William Stibbyng, aged 43 years, says the like, and knows it because in the same month as the said John was born, as he rode towards Maltone next Hovyngham, his horse fell and he broke his left shin bone.

Robert Scot, aged 54 years, says the like, and knows it because immediately after the said John's birth he hastened to [Thomas] the earl of Lancaster, deceased, and brought him the news of the said John's birth, for which the said earl gave him 20 shillings.

4) Dorset, 18 April 1327: Proof of age of Roger son of John de Husey, kinsman and heir of John de Berewyk, deceased.

The said Roger was 21 years of age on the feast of the Translation of St Thomas [Becket] the Martyr, for he was born at Mortone on the said feast, 33 Edward I [7 July 1305], and on the same day was baptised in the church of St Martin there by Robert, rector of the church, his godfather, who still survives and bears witness to his age.

John Peverel, aged fifty years, knows it because he married Isabel his wife about the feast of the Nativity of St John the Baptist [24 June] in the same year that the said Roger was born, and they were at the feast made for the purification of Maud mother of the said Roger rising from childbed of the same.

Henry Touere, aged 70 years, knows it because John his son was born on the feast of St Peter ad Vincula [1 August] in the same year, and will be 22 years of age on the same day this year.

John le Moygne, aged 60 years, knows it because John le Moygne his father died on the same feast of the Translation of St Thomas.

William Whyteclyve, aged 70 years, knows it because he was steward of the house of the said John Husey at the time the said Roger was born, and by the date of the rolls of expenses made on the day of the purification of Maud mother of the said Roger, and by other evidences he well remembers the date.

5) Devon, 8 September 1328: Proof of age of William, son and heir of Nicholas de Cheigny.

Philip de Cranlysworthy, aged 48 years and more, says that the said William was 22 years of age on the feast of the Assumption last [15 August], and this he knows because the said William was born at Upotery [Upottery], and baptised in the church there on the morrow by Robert, vicar of the said church, 1 Edward II [1307].  Asked how he remembers, he says that he was at that time beyond the sea at Montpellier, and on the morrow of the said Assumption he returned home to Upotery.

Robert de Greneweie, aged 60 years, agrees, and recollects it because he had a son named John, who was ordained chaplain at Exeter on Sunday next before the said feast, 1 Edward II.

Robert de Okebeare, aged 60 years, William de Batteshorne, aged 50 years and more, John Fisshacre, aged 60 years, William Beffyn, aged 60 years, Roger Caperoun, aged 50 years, and John Mone, aged 60 years, say the like, and recollect it because at Michaelmas [29 September] next after the feast of the Assumption, 1 Edward II, there came by night divers robbers to the priory of Otritoune [Otterton], and there spoiled and slew the prior, whose anniversary is written in the missal of the church of Upotery.

6) Essex, 12 April 1328: Proof of age of Margaret de Bovill or Bovile, daughter and heir of John de Bovill.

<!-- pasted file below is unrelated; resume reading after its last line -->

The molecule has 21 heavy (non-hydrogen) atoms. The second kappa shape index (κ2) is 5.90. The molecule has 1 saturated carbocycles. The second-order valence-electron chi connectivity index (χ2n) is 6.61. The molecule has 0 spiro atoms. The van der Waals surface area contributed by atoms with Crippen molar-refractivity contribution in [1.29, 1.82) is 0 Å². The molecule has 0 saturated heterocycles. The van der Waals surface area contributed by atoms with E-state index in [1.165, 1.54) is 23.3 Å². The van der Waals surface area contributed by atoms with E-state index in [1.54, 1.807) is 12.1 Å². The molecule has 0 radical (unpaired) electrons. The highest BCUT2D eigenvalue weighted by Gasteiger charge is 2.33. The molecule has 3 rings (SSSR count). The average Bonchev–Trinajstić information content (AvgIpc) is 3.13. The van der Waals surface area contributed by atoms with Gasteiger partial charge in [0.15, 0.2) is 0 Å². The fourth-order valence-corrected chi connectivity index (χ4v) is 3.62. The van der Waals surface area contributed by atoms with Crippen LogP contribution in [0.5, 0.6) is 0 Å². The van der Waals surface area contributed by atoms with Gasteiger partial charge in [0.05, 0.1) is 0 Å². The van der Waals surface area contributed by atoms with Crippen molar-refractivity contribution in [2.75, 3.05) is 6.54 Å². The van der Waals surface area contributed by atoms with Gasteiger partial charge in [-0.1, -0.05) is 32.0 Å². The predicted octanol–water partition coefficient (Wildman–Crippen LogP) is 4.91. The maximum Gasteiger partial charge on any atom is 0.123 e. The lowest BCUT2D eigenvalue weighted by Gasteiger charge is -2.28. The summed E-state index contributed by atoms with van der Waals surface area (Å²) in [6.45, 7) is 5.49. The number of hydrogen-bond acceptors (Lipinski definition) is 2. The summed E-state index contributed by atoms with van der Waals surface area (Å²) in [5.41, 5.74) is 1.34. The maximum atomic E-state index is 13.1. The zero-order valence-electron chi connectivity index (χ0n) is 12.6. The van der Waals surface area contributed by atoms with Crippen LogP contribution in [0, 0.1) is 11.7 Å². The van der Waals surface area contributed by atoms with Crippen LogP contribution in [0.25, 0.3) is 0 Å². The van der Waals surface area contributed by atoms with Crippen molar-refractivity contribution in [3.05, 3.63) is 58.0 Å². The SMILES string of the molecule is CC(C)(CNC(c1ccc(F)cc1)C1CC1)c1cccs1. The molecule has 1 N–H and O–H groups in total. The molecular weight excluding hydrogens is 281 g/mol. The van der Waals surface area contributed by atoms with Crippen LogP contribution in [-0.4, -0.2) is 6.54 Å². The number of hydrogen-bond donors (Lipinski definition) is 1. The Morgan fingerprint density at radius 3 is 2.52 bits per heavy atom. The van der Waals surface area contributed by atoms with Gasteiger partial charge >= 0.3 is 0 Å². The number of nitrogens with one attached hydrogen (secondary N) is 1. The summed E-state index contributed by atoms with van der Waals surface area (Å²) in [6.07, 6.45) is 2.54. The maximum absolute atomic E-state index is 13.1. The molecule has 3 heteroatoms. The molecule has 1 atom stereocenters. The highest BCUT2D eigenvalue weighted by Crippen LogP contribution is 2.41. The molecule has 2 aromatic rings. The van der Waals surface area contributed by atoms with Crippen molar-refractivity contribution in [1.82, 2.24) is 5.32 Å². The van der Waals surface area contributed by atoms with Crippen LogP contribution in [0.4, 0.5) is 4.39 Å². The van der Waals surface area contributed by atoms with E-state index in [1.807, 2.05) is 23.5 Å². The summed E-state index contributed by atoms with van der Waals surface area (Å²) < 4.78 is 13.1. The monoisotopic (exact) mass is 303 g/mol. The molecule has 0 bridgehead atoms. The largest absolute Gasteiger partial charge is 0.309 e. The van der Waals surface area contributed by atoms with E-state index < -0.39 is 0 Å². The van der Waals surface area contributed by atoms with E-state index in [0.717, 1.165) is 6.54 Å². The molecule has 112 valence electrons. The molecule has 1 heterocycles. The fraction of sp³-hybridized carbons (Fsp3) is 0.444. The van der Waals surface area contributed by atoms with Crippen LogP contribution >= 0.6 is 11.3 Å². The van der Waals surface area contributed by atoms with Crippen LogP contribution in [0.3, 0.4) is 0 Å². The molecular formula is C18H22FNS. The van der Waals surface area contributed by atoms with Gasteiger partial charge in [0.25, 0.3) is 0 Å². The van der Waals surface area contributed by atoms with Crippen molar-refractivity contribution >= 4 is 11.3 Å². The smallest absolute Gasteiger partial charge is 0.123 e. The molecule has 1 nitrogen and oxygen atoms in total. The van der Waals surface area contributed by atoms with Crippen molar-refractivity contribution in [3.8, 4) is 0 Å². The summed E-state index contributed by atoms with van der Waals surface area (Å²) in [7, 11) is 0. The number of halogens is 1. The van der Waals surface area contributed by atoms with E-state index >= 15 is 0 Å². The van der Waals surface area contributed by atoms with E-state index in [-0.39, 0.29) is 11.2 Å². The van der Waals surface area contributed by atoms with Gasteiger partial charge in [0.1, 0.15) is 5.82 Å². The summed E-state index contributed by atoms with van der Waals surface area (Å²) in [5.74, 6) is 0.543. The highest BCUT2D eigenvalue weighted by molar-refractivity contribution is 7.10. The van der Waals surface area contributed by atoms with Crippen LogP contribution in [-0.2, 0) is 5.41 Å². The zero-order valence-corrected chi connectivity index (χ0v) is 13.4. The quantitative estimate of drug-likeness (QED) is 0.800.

John de Lysyton, knight, aged 60 years, says that the said Margaret was 16 years of age on Monday the feast of the Nativity of the Blessed Mary last, for she was born on the said feast, 5 Edward II [8 September 1311] at Lyes [?], and was baptised in the church there.  Asked how he knows this, he says that he was steward at that time of the household of the said John de Bovile, who then held the aforesaid manor of Lyes, and by the dates of the rolls of the aforesaid household he can verify the same.

Thomas Baynard, knight, aged 60 years, agrees, adding that he was then of the household of Sir Hugh de Nevile, who at that time was making a pilgrimage to St Thomas [Cantilupe] of Hereford, and was in his suite.

John de Polhey, aged 50 years, agrees, adding that, on the Monday when the said Margaret was born, he was in the hall of Lyes, and when Petronilla, mother of the said Margaret, was delivered, her midwives came into the hall, and announced the birth to him and others.

Ralph Doreward, aged 60 years, agrees, adding that on Monday next after the birth of the said Margaret, in the year aforesaid, he married Decima, his wife, and so the birth of the said Margaret often recurs to his memory.

Henry de Naylinghurst, aged 50 years, says that the said Margaret was 16 years of age on Monday, the feast of the Nativity of the Blessed Mary last, for she was born at Lyes, in the large chamber in the upper part of the hall; and this he knows because he was staying for a long time in the realm of France, and at Michaelmas before the birth of the said Margaret, he returned into England, and came to Leys on the Saturday before her birth.

7) York, 15 June 1328: Proof of age of William son and heir of William de Stoppeham.

Richard le Saucer, aged 40 years, says that the said William was born in York, in Conyngestrete, on the eve of the Invention of the Holy Cross, 35 Edward I [2 May 1307], and was baptised in the church of St Martin in Conyngestrete in the said city [here!]; and this he knows because the same King Edward died on the feast of St Thomas of Canterbury [7 July] next after the birth of the said William.

Roger le Mareschal, aged 60 years, says the like, and knows it because he was then in the retinue of Walter de Langeton, bishop of Coventry and Lichfield, and had a certain palfrey in his charge in the same week in which the said William was born.

John le Lumynour, aged 64 years, says the like, and knows it because within fifteen days of the birth of the said William he went on pilgrimage to Canterbury.